The baobab tree is a unique specie which is commonly used as a source of water and food. It is sometimes also used as medicine. Known as the “Tree of Life”, the baobab is native to the African Savannah where the climate is extremely dry and arid. It is a symbol of life and positivity in a landscape where little else can thrive.
In African folklore, it is said that kings and elders would hold meetings under the Baobab tree, with the belief that the tree would guide them in decision making. Thus it is a perfect metaphor for wisdom.
Such is the uniqueness of the Baobab tree that it has acquired different meanings socially, politically and spiritually.
For ZNA deminers working along the Sango Border Post to Crooks Corner minefield in the South Eastern part of the country, a particular Baobab tree has a different meaning. Nestled in the hot and arid environments of Mwenezi, specifically on the road side about 55km along the Rutenga- Chikombedzi road, the Baobab tree has been a source of inspiration for the deminers whose work is risky and tedious. It is a symbol of hope and success.
For this writer, travelling to Dumisa for deployment for the first time was an emotional experience, not because of the thought that I would be away from my family for a long time, but by witnessing the scenes at the Baobab tree site when the convoy reached there. What captured the writer’s imagination was the dancing, singing, ululation and the photoshoots that characterised the brief unofficial ceremony of ‘celebrating a tree’. In my confused stupor, I was engulfed by a flood of questions which were later to be answered during the course of my tour of duty.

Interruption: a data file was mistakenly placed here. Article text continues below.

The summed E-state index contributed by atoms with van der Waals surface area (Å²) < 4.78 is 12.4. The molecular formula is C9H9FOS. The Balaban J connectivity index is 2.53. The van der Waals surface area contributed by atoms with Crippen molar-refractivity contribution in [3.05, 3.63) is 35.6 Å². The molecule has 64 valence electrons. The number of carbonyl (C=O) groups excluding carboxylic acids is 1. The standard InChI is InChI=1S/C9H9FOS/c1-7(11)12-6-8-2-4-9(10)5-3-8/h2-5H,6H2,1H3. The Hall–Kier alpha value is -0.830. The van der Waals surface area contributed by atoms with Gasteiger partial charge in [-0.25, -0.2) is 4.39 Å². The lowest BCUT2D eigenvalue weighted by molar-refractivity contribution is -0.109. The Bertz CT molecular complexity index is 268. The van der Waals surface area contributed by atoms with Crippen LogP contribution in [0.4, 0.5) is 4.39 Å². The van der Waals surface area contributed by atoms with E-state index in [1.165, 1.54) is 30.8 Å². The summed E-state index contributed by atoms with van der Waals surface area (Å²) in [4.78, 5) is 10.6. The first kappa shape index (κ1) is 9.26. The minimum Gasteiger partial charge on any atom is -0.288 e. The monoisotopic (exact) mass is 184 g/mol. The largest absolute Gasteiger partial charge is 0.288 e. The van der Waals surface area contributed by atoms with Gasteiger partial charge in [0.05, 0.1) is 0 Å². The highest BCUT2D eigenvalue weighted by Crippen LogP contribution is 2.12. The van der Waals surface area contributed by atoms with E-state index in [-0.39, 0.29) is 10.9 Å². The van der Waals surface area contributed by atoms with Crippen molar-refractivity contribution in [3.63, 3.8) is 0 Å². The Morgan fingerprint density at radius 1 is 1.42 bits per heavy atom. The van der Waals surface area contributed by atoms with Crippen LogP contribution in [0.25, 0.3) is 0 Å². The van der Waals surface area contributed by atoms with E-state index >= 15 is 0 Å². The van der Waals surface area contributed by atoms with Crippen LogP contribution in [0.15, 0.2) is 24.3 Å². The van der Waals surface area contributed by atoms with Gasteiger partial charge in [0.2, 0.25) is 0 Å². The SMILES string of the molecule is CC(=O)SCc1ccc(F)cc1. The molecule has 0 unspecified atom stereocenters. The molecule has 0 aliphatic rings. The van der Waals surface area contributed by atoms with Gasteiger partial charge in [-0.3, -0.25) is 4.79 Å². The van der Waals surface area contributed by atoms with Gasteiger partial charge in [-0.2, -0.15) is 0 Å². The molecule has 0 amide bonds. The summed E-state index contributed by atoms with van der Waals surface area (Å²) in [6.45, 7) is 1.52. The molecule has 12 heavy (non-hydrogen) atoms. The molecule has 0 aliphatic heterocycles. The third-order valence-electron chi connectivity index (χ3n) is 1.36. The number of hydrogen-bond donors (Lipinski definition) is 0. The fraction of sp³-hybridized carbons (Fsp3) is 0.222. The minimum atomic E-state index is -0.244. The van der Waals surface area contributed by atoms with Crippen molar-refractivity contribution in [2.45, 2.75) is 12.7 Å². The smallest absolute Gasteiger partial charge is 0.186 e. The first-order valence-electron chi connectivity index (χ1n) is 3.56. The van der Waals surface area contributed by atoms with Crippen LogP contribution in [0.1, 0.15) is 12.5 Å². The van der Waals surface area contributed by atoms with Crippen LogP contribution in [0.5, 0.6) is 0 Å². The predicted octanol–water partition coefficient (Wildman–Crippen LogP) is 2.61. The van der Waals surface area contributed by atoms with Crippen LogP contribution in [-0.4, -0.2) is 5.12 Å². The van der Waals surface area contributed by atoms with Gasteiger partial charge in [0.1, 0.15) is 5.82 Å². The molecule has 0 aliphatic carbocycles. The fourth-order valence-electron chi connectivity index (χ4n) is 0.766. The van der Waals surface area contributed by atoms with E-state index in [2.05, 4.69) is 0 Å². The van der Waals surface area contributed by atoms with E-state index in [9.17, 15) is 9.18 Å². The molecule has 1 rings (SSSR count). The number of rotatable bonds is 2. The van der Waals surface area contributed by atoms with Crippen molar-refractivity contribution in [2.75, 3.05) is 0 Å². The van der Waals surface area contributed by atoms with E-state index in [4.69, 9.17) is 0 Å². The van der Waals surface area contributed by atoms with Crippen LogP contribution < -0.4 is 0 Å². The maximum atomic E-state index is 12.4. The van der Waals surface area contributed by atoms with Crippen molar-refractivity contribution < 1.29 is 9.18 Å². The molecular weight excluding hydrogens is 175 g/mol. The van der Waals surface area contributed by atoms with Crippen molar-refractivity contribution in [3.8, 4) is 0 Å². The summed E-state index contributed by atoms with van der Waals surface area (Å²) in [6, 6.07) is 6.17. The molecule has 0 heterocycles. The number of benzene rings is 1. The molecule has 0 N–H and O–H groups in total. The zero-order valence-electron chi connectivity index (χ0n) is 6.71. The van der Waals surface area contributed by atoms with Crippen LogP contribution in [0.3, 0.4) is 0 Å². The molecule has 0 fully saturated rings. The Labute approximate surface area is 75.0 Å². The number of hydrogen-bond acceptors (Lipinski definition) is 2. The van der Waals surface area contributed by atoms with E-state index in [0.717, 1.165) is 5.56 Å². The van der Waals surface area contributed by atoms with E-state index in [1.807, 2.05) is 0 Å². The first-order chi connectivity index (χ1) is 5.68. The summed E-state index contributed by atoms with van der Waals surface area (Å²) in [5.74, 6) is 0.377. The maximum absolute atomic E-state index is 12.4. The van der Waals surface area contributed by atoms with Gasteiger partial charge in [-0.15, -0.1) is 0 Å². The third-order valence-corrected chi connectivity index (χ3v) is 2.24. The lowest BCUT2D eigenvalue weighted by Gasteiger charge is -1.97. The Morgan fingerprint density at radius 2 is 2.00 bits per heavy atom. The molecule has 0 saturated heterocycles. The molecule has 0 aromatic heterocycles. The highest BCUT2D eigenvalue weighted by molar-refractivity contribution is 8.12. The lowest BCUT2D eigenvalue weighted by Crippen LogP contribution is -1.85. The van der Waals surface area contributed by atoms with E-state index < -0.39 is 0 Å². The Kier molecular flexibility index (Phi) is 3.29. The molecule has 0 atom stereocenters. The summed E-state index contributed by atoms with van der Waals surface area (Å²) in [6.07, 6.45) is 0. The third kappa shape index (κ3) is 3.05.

What value does this Baobab tree possess? What prompts these minesweepers to obey and respect the wild tree? A few meters from the tree, there is another Baobab tree. Why were they celebrating and paying homage to this particular one?
I was later to learn that this was a ritual that the deminers always undertook whenever they travel to and from the demining area. The Deputy Supervising Manager of the demining operations in Dumisa, Captain Proud Paradza put this somewhat bizarre ritual into perspective.
“This Baobab tree has a fundamental Liberation War history that motivates and strengthens us as the demining family. During the Liberation Struggle, the Rhodesian forces laid millions of landmines along the borders with Mozambique and Zambia in order to tactically block movement of freedom fighters from acquiring military training in Mozambique and Zambia and also deploy to the front.
“The freedom fighters used the Sango Border Post and Gaza Khomanani areas as they deployed into the country to prosecute the war. The Baobab tree, known as the Muuyu Site acted as a military strategic rendezvous for freedom fighters who had managed to bypass and escape the deadly jaws of landmines, particularly in this highly mine infested area known as Chikududu.
“The Muuyu Site is where freedom fighters who had successfully sneaked into the then Southern Rhodesia converged, to devise battle plans and consult spirit mediums to map the way forward. Thus the tree connects us with our past in that we are now fighting to remove the lethal remnants of war that were once obstacles to our comrades as they struggled to liberate us from colonial bondage. The common goal is to save our country and its people from devices and experiences that inhibit their freedom.
“We revere the tree as a way of seeking guidance and protection from our ancestors and honouring the spirits of our departed comrades who died during the Liberation Struggle. In a way, this has proved to be effective as there have been few road and landmine accidents. More significantly, the Baobab tree marks the boundary between an unsafe landmine infested zone and a safe zone,” said Captain Paradza.